Feminine Mystery


I’ve always said I’m grateful to have had a brother (even though growing up there were plenty of times I wasn’t grateful to have my brother) because I think I understand the opposite sex much better than girls who grow up without them. There’s something about spending that much time in a nonsexual relationship with a member of the opposite sex that is very educational and helps you avoid certain misunderstandings if you start dating the opposite sex when you grow up. Now my brother and I are six years apart and even though we have a good relationship we weren’t super close, so I’m sure there are plenty of things I still don’t understand about guys, but I still find myself from time to time explaining male behavior to friends who’ve done more dating than I have, just because they don’t get men.

Tonight I was reminded of just exactly how much women can remain a mystery to men without sisters. I’m often amused to discover that my male friends actually believed certain movie stereotypes about women; for example, they’re often disappointed to learn that at slumber parties we don’t sit around in our underwear braiding each others’ hair (apologies to our male readers if I just shattered any fantasies). But I had never encountered the particular delusion my friend K suffered from until tonight.

K is at a special disadvantage in that he has no sisters, he works in a male dominated profession, and he’s gay. He’s spent seriously limited time around women. Tonight a bunch of us were drinking some apocalypse cocktails (don’t ask) and one of our mutual friends left, leaving behind a skirt she had just been given. We realized it after she left and there was a lot of joking about what to do with it. Someone offered it to me, as the lone remaining female, but I quickly demurred on the grounds that the lime green color would make me look like I was suffering from a liver disease. Then K picked it up and pretended like he was going to put it on. He looked inside and said, “Wait, where are the pants?”

We all looked back at him blankly, not knowing what he meant and he said, “It’s just a tube of fabric.” We pointed out that’s what all skirts are and he looked totally confused. He motioned to me (I was wearing a skirt and tights) and said, “Yours has pants attached to it.” I shook my head and stated that I was simply wearing tights underneath my skirt. “But you have short type things under the skirt,” he insisted. I shook my head. “So if I looked under your skirt I would see your underwear?” “Sort of.” I tried not to look too offended when he shivered at the prospect.

Turns out that he believed all skirts were skorts or that they were made like dance skirts with trunks attached. Poor boy had just never had occasion to put one on take one off, or look underneath one. I guess us ladies retain more mystery than we think.

I am that Trollop

I have a black t-shirt with the word “Trollop” written on it in big red calligraphy letters.  Originally this shirt was something of an inside joke, but circumstances marred the original meaning a bit.  Nonetheless, I love the shirt and I wear it—well as much as I wear t-shirts, which is basically just to work out or do grungy work.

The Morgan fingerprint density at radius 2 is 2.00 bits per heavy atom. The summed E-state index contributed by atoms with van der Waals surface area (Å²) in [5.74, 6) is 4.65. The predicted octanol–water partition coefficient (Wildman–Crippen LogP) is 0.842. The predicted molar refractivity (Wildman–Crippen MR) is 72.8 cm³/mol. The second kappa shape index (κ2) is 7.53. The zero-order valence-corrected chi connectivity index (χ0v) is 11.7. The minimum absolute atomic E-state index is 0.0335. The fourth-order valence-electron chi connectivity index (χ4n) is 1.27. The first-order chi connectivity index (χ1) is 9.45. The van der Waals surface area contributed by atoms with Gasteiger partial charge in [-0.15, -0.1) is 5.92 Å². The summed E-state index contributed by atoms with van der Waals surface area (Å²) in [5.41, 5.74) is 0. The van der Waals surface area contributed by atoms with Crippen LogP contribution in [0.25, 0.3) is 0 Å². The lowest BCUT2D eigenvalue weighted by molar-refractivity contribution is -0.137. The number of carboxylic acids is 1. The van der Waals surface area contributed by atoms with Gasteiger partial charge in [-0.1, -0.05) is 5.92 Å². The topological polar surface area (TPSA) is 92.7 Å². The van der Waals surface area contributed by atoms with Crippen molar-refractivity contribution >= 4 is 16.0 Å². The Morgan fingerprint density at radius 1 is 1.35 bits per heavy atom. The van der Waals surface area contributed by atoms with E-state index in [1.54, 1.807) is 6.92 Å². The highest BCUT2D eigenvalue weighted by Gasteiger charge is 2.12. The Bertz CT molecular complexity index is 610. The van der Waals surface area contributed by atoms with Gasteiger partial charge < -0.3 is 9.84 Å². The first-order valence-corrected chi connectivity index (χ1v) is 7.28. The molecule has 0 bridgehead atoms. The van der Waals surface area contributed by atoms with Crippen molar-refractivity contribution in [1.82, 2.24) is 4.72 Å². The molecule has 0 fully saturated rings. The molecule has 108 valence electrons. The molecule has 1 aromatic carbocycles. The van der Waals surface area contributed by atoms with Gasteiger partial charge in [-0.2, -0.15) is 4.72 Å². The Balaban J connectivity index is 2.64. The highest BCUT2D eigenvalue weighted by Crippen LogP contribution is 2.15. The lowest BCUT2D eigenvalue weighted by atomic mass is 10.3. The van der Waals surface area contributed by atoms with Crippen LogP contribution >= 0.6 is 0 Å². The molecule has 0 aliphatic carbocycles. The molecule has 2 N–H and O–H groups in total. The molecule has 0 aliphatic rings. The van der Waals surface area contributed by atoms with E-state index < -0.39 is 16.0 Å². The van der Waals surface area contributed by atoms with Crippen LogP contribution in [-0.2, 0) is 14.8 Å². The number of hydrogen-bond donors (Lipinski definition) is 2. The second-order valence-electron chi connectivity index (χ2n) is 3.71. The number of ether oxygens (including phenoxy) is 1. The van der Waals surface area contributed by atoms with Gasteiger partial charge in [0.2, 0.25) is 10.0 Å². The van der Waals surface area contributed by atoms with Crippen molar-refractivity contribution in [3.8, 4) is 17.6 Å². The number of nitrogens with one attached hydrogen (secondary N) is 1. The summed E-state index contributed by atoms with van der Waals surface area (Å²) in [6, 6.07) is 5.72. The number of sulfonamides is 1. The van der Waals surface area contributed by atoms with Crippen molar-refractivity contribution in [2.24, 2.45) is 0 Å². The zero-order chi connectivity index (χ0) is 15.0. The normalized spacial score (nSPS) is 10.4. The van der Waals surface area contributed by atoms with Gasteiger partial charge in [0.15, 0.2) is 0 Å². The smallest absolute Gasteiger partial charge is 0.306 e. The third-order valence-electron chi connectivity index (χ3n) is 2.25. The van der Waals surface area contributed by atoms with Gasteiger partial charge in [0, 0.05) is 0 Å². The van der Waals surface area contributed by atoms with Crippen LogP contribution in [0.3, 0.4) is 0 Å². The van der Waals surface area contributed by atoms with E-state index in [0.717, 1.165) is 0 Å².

The reactions people have to this shirt are kind of fascinating.  Women almost universally love it (assuming I don’t have to explain to them what the word “trollop” means, which happens more than you would probably think).  One of my favorite compliments came from a middle aged Girl Scout leader who has always seemed very straight laced to me.  When she saw me wearing the shirt she squealed and said, “I love your shirt.  Makes things so much easier for the gentlemen.”

Men don’t seem to feel as comfortable complementing it.  But there’s a certain group of men who get offended by the shirt on my behalf.  They’ll go on and on about how I’m not a trollop and demand to know who told me I was.  As though someone were forcing me to wear the shirt.  I told this story to a friend tonight and she said, quite diplomatically, that it’s very chivalrous of them.  I’ve always found it more condescending.

Here’s the thing:  I bought the shirt.  I put the shirt on.  No one has ever called me a trollop unless it was in jest.  I’m not a trollop.  I know this.  That’s why the damn shirt is so entertaining.  If I really was a woman who was overly disposed to casual sex it wouldn’t be funny.

But I’m not offended by these men lacking a sense of humor or just being clueless.  I’m offended that these guys think I am so helpless I can’t conquer a t-shirt without their help. In trying to stand up for women’s rights, they’re actually playing into ideas of female weakness.

Perhaps I should just get them a t-shrt that says, “Pretentious Asshole.”

The Irregulars

This past week I had a brief twitter convo with friend of the blog Christina.  She tweeted that she wished she could open a store for cute orthotic shoes.  That reminded me of a dream business I thought of a few weeks back selling socks and tights to women with tiny feet.  I’m 5’8” and wear a 6 ½, and I’m tired of having the heels of my socks be halfway up my ankles.  Christina replied we should also combine with her idea for a shop selling clothes for “fat chicks and small boobs.”  She suggested we call it “The Irregulars.”  This made me realize that we should also sell clothes for girls with no hips and big asses (read: me).

I was excitedly telling some friends here about the idea and one of them asked if we could also have tops for girls with big boobs and small ribcages.  I said, “Sure,” but it reminded me we should also have tops for girls with small boobs and big ribcages (I was one of said girls until two years ago.)